In a 2019 talk at the conference on “Leadership, Authority and Representation in British Muslim Communities” at Cardiff University, Professor Siddiqui had asserted that since it was enjoined that a mufti (an Islamic jurist) needed to know the urf and adat, that is the customs and practices of the people, this meant knowing about the Enlightenment, European history, as well as the religious beliefs and practices of Judeo-Christian traditions “as part of Islamic Studies” in Europe. Translated into the Indian context, this would require students of Islam to know about Indian history, Hinduism, Christianity and other local traditions to become true alims (scholars) — a point echoed by the imam of Calcutta’s Nakhoda Masjid, Maulana Shafique Qasmi, at a memorial meeting held for Professor Siddiqui a few days ago, where he asserted that only people who have not read their scriptures properly fight over religion and that, in his opinion, the Gita and the Bible, along with the Quran, ought to be read by madrasa students as part of their curriculum. Such has been Professor Ataullah Siddiqui’s influence. Yet I was unable to find mention of the man and his work in any major newspaper of the state where he had been raised and educated. Which is a pity for through his life and work — and I do not have the space to write about his many books and articles here — Ataullah Siddiqui had demonstrated that a devout Muslim was not only not an enemy of other faiths, but rather that it is part of a true Muslim’s calling to understand, respect, and cooperate with members of the nation/region/community/locality who hold beliefs that differ from her/his own.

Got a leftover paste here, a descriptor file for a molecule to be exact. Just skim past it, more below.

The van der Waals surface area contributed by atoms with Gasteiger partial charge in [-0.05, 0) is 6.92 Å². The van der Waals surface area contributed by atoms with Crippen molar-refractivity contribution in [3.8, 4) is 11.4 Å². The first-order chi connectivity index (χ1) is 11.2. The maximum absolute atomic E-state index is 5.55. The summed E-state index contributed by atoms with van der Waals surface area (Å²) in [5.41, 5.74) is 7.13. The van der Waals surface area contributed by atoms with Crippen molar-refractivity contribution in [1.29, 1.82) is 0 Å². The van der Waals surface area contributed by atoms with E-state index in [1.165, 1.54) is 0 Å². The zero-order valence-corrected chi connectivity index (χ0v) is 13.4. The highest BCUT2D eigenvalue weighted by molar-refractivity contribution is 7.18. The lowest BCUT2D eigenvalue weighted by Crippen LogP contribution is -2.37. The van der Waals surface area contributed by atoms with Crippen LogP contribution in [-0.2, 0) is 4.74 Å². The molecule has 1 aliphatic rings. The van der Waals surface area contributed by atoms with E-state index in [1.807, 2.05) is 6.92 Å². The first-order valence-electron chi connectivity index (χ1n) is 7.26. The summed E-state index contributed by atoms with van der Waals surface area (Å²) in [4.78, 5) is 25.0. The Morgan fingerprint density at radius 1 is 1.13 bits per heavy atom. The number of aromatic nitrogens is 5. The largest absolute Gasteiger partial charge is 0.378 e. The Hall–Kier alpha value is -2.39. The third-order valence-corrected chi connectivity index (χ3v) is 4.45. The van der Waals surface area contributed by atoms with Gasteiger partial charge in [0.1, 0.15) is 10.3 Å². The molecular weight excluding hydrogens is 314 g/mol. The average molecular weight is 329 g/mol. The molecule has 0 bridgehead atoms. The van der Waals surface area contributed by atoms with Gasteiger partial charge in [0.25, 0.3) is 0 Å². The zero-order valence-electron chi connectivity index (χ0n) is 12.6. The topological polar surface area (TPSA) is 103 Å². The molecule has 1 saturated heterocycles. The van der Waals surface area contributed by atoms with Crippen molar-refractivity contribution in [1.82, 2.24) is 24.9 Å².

As we seem to sink ever deeper into bubbles inhabited exclusively by those who think and act and react like us — a process accelerated by the ongoing pandemic — it is perhaps even more vital to remember the likes of Ataullah Siddiqui; or, for that matter, his fellow travellers in faith like Swami Agnivesh and the shamefully still-imprisoned 83-year-old Father Stan Swamy: three individuals whose deeply-held religious beliefs encouraged them to fight — in very different ways — on behalf of precisely those individuals whose beliefs did not match their own. Their journeys tell us that one can be a true believer without necessarily demonizing others who are not; that one can pray to a particular god or gods and still respect those who pray to others or none; that all of us are, beneath our superficial differences, human beings after all. In so doing, they encourage us to hold on to that fast-depleting commodity, without which it is difficult to imagine a civilization worth the name — hope.

The author is professor of Comparative Literature, Jadavpur University, and has been working as a volunteer for a rural development NGO for the last 30 years